• St. John Macomb-Oakland Hospital announced a $48.1 million expansion to its Warren Campus. The investment will increase the number of private rooms available to patients.

While those examples deal with larger companies and organizations, it is important to note that the department also works very closely with small-business owners. Ninety-five percent of the businesses in Macomb County are defined as a small business, one that employs fewer than 50 people. Working with the Michigan Small Business Development Center, we offer these owners and entrepreneurs assistance with marketing, financial analysis and planning, strategic planning, management and operations. We act as their partner, helping them succeed.

As you can see, the work done by MCPED is impactful and far-reaching. We take great pride in what we do and will always continue our efforts to enhance the region that we all call home.

Later this week, we will post a piece written by John Paul Rea, director of MCPED. He’ll share some insights into his role as director of the department and give his perspective on what’s on the horizon in Macomb County. Stay tuned for that blog and other posts on our social media accounts and website. We’re excited to celebrate this week and hope you will join in by sharing your thoughts, comments and ideas around economic development in our community. Please post in the comment section below or on Facebook using ##EDW2018 #EconDevWeek #QualityofLife. We’d love to know what you think.

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Megan Ochmanek is a communications specialist for the Macomb County Department of Planning and Economic Development.

Baker College: Choosing the Path to Employment in Macomb County

bakerct-entrance-2.jpgSince 1990, Baker College of Clinton Township has maintained its role in the community by offering one of the most affordable 4-year  public or private college experiences in Michigan, including certificates, associate’s, bachelor’s, master’s, and doctoral level degrees. We graduate diligent, dedicated students that are ready to work, and whose academic experiences have been molded by Michigan employers. Our curriculum is influenced by employer advisory boards consisting of professionals in the field, which ensures the support of real-world programming that matches the ever-evolving demands of the workforce. Students can also meet the challenges of busy schedules by taking advantage of course offerings though our Online campus to supplement their on-ground studies.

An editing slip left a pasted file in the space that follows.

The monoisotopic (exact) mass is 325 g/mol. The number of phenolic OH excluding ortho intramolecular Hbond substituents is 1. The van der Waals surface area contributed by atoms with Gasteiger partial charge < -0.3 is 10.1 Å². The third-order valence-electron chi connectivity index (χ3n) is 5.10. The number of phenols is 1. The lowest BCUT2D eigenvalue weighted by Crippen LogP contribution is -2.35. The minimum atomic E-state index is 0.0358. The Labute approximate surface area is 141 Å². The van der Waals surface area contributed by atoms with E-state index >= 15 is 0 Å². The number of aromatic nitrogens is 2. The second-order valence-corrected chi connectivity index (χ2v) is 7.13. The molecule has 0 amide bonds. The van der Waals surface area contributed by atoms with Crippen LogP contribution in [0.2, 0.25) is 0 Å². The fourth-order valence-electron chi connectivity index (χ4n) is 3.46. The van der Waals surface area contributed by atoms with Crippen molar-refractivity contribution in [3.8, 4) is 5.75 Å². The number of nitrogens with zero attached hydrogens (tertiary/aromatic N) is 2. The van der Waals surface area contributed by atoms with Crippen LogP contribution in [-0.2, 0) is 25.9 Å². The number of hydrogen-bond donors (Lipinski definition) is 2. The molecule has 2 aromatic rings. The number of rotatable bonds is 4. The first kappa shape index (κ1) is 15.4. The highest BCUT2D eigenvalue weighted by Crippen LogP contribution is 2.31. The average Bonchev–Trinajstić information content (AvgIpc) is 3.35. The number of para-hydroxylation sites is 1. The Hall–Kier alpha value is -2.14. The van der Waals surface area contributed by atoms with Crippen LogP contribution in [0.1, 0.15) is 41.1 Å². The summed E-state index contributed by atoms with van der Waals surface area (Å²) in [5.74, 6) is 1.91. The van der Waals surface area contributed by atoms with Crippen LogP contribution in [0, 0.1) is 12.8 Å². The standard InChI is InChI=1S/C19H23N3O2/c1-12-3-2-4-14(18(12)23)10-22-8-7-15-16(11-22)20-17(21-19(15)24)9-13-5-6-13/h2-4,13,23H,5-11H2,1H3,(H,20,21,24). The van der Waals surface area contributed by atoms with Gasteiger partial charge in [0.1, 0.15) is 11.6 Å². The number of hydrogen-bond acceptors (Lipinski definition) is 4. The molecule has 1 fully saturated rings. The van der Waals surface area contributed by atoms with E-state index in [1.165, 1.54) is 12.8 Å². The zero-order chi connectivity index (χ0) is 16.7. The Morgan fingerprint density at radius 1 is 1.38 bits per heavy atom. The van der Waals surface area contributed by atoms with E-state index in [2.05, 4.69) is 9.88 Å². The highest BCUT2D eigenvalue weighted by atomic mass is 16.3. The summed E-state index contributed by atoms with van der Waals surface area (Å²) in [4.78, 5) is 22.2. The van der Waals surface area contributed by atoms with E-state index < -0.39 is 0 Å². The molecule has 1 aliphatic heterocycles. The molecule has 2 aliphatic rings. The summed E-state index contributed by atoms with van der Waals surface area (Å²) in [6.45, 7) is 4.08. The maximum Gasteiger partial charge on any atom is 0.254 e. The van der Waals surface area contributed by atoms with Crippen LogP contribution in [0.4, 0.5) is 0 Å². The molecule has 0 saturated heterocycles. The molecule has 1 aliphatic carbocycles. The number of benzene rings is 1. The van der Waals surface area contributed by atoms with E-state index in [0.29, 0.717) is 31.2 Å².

Baker College students live in the community, have a desire to work locally, and therefore have a vested interest in seeing their environment thrive. They are taught to think on their feet, identify problems and formulate efficient solutions by completing Career Experience as part of their degree requirements regardless of major. Our Career Experience partners in all degree areas, especially Health Care, Management, IT and, Business Services, offer cutting edge experiences in areas that are focused on industry trends and areas of growth. Additionally, over 36% of our students accept offers of full-time employment at their Career Experience site.

Our small class sizes contribute to student success.  Passage rates for graduates of Baker College programs which require licensure are higher than state and national averages. In reporting from June 2017 graduates earned 100% pass rates in nursing, dental hygiene, radiation technology, and surgical technology. Tests are not the only measure of success. Baker College has been defending their Cyber Defense Championship title since 2008, with six State, two Regional and two National Championships. We were voted to have the #1 Nursing Program in Michigan for 2016, by registerednursing.org, with a 100% percent pass rate of state boards and a 100% employment rate. We also take great pride in serving our community as hosts of the premier Dental Hygiene clinic in the Baker College system that is open to the public, providing low cost dental services including cleanings, x-rays, fluoride treatment and exams to children and adults in Macomb County. Call (586) 790-5238 to make an appointment.